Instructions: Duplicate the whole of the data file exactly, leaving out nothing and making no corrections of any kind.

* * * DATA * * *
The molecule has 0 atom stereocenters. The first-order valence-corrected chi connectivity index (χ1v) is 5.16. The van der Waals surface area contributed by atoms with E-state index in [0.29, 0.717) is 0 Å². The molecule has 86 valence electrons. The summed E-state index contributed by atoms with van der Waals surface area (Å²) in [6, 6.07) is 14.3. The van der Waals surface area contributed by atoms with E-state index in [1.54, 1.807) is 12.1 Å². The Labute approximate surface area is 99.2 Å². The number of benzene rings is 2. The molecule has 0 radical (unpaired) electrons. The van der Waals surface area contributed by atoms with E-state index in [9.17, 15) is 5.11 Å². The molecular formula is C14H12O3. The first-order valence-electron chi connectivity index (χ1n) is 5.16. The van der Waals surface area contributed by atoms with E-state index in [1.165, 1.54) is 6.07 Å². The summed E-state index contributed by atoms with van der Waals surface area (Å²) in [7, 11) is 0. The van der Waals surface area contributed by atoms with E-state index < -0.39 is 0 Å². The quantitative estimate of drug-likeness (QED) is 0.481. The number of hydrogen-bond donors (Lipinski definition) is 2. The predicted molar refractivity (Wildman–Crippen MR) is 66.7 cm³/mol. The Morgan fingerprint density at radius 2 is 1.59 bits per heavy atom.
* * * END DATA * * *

The molecule has 0 atom stereocenters. The first-order valence-corrected chi connectivity index (χ1v) is 5.16. The van der Waals surface area contributed by atoms with E-state index in [0.29, 0.717) is 0 Å². The molecule has 86 valence electrons. The summed E-state index contributed by atoms with van der Waals surface area (Å²) in [6, 6.07) is 14.3. The van der Waals surface area contributed by atoms with E-state index in [1.54, 1.807) is 12.1 Å². The Labute approximate surface area is 99.2 Å². The number of benzene rings is 2. The molecule has 0 radical (unpaired) electrons. The van der Waals surface area contributed by atoms with E-state index in [9.17, 15) is 5.11 Å². The molecular formula is C14H12O3. The first-order valence-electron chi connectivity index (χ1n) is 5.16. The van der Waals surface area contributed by atoms with E-state index in [1.165, 1.54) is 6.07 Å². The summed E-state index contributed by atoms with van der Waals surface area (Å²) in [7, 11) is 0. The van der Waals surface area contributed by atoms with E-state index < -0.39 is 0 Å². The quantitative estimate of drug-likeness (QED) is 0.481. The number of hydrogen-bond donors (Lipinski definition) is 2. The predicted molar refractivity (Wildman–Crippen MR) is 66.7 cm³/mol. The Morgan fingerprint density at radius 2 is 1.59 bits per heavy atom.